Maya gotchas - the lastPosition attribute of particles

Posted 15 October, 2012 Anthony Tan (staring at yet another render. But still loving it for some reason..)

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The more you get into dynamics and simulation-y stuff, the more it behooves you to know about the quirks out there - like how the lastPosition attribute is a bit mis-marketed - it's the last position of the particle BEFORE dynamics affected it.

That's one helluva nuance

According to the Maya documentation, the lastPosition attribute of a particle records "the position of the particles at the end of the previous timestep."

What it actually records is the position of the particle at the previous timestep BEFORE DYNAMICS. That's like, a huge distinction.. in my (admittedly limited) understanding of the dynamics system, each cycle of operation involves:

  1. a call being made to the pre-dynamics code;
  2. control being passed to the solver; and
  3. your post-dynamics code being called.

I'd expect the lastPosition attribute to reflect the last position a particle reached in this cycle but here's a simple test to illustrate.

Scene setup

Just paint some particles down and while you're at it, and we'll get straight into the Expression Editor. For creation, you'll want to set the following so our particles drift. (velocity = <<1,0,0>>; and then stick this code in to probe what the values are like before and after dynamics. Obviously one goes in the before dynamics slot, and one goes in the after dynamics slot.

if(particleId == 0){
	print("------Frame"+ frame +"------\n");
	print("Runtime BEFORE dynamics\n");
	print("curPos     : "+ (position-position0) +"\n");
	print("lastPos    : "+ (lastPosition-position0) +"\n");
	print("\n");
}


if(particleId == 0){
	print("Runtime AFTER dynamics\n");
	print("curPos     : "+ (position-position0) +"\n");
	print("lastPos    : "+ ( lastPosition-position0) +"\n");
	print("------------------\n\n");
}
(I'm just correcting for the initial particle position so it's clearer and there's less noise, and the particleId trap just means we're not spammed with output..)

step through a couple of frames and you'll see some output that roughly looks like this:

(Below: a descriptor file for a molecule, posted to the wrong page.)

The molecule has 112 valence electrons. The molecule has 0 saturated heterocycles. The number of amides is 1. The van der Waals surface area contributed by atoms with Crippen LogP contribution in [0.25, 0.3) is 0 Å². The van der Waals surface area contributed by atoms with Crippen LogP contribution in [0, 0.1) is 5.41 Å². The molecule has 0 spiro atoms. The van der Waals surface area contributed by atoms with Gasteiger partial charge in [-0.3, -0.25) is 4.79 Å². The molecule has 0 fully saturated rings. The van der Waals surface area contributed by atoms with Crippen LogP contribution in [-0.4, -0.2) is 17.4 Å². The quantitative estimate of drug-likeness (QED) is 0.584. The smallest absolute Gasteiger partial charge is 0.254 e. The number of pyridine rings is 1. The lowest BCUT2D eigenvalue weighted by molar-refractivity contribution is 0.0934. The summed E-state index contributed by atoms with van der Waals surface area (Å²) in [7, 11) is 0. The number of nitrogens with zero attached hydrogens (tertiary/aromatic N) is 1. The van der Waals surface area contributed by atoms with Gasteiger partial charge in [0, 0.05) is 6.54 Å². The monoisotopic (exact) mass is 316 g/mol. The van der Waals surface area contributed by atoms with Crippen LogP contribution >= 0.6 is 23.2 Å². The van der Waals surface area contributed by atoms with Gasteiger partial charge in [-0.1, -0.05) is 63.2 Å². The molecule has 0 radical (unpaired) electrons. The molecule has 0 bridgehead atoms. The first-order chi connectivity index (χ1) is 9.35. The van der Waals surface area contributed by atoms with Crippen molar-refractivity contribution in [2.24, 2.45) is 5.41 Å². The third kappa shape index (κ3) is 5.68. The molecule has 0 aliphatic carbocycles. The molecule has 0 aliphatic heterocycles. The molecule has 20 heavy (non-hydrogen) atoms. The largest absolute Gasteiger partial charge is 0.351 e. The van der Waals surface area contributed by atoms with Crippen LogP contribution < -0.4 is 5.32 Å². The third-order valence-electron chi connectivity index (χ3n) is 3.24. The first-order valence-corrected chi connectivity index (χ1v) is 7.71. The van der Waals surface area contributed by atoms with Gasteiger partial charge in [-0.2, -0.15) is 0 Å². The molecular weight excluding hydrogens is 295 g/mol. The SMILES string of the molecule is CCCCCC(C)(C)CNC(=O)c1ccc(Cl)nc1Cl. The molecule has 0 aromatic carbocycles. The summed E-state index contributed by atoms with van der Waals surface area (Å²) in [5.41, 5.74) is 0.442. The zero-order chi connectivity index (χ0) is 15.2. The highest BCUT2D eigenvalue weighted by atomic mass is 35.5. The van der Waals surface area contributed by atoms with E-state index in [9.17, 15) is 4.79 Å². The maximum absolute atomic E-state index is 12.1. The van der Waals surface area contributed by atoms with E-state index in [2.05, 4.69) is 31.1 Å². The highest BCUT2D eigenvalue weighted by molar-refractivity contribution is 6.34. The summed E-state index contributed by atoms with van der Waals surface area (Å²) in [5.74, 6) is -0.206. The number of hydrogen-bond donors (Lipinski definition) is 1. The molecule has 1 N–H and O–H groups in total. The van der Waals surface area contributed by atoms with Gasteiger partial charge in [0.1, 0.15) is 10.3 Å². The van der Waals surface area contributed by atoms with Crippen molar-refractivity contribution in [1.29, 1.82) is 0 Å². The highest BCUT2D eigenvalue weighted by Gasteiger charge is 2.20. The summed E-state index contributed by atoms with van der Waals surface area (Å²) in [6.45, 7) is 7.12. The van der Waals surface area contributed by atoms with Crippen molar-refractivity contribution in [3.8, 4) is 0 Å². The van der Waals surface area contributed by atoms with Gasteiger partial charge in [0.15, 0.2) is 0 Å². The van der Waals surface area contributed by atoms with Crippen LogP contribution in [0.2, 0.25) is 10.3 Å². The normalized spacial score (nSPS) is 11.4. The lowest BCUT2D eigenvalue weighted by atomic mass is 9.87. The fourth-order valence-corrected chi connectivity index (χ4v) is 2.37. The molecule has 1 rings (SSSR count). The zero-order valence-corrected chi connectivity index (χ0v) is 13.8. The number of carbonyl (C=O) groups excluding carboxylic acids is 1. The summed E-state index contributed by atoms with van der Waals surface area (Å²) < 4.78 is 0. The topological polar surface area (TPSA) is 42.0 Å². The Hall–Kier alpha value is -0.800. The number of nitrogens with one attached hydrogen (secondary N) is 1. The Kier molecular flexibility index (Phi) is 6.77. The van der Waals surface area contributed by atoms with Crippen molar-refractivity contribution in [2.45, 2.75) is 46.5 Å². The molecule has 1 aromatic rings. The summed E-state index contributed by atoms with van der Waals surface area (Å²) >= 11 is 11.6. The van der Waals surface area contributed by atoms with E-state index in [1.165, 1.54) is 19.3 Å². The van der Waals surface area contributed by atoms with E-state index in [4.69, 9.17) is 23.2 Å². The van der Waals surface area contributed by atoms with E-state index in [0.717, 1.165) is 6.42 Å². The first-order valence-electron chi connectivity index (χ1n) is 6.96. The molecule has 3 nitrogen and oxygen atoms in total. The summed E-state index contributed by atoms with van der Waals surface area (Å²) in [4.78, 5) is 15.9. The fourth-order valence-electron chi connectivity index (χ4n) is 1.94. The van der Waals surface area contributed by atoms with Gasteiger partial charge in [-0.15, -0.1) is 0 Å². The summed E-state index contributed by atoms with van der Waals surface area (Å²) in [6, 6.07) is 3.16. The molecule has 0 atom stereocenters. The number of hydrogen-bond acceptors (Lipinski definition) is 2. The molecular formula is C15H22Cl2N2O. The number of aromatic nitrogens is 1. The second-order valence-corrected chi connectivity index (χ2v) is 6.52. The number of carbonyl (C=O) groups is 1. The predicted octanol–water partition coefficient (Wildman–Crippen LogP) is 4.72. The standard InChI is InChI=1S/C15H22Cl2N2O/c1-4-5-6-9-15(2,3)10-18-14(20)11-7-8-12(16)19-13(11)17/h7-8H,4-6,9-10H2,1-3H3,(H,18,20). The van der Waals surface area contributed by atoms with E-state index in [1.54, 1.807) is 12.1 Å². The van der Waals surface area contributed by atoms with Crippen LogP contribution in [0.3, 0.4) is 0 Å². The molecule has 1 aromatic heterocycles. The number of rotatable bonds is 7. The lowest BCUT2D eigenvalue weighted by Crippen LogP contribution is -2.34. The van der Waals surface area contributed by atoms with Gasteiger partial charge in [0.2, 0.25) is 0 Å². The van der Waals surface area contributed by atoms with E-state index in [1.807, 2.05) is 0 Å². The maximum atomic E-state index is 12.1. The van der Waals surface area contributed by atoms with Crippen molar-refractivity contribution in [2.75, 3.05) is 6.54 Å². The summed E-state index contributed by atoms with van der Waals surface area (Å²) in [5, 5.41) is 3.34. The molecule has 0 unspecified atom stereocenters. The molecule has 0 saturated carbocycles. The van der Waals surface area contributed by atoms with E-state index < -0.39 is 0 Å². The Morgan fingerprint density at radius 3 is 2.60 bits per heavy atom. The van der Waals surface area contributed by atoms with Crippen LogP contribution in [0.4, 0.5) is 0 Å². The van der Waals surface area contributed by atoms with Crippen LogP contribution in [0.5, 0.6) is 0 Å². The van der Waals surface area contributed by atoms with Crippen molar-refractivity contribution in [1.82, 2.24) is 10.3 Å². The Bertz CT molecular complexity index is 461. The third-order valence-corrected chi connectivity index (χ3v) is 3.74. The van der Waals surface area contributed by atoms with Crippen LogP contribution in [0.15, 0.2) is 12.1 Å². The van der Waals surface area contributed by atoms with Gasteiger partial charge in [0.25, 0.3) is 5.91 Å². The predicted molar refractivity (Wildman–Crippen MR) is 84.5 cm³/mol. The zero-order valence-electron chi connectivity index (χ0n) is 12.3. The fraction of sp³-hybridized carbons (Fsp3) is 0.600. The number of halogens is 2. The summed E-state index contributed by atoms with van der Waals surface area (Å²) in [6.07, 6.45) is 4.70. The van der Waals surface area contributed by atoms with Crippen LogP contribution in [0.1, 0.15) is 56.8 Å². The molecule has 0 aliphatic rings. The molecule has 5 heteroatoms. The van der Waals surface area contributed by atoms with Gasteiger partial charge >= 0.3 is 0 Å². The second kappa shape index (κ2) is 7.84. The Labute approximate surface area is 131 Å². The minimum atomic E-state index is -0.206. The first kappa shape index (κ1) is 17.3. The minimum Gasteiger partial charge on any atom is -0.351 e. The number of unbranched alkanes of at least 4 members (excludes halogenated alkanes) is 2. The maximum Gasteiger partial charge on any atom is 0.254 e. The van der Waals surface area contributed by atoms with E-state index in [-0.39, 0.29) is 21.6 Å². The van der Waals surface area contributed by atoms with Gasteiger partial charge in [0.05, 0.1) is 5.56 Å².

------Frame13------
Runtime BEFORE dynamics
curPos     : 0.4583333333 0 0
lastPos    : 0.4166666667 0 0

Runtime AFTER dynamics
curPos     : 0.5 0 0
lastPos    : 0.4166666667 0 0
------------------

------Frame14------
Runtime BEFORE dynamics
curPos     : 0.5 0 0
lastPos    : 0.4583333333 0 0

Runtime AFTER dynamics
curPos     : 0.5416666667 0 0
lastPos    : 0.4583333333 0 0
------------------

Anything obvious? lastPosition doesn't change during a timestep (that's good)...but it isn't the same as the final position, post-dynamics at the previous timestep. In this specific example, the lastPos at frame 14 should've been 0.5 (imho) since that's where the particle ended up. If you want that, you'll have to create your own lastPostionPP attribute and store it yourself.

I can't decide whether or not I call this a bug or a feature.. the negative value for lastPos at the first frame suggests something odd (because how the hell can the last position of the particle be anything other than the birth value before you've run any dynamics?). However, without knowing more about the internal guts of the solver and the dynamics framework, this could actually be sane - I just don't know.. all I do know is that it's one of those gotcha moments...

Oh, and don't even get me started on nDynamics and nucleus. It's great, but it's not for the accuracy-minded.. (try the same exercise using nParticles and a nucleus solver. See how you can't rely on the value to match past 3 d.p. See why you need techies like us around? *mutter*)

(Maya 2012x64 btw)

 
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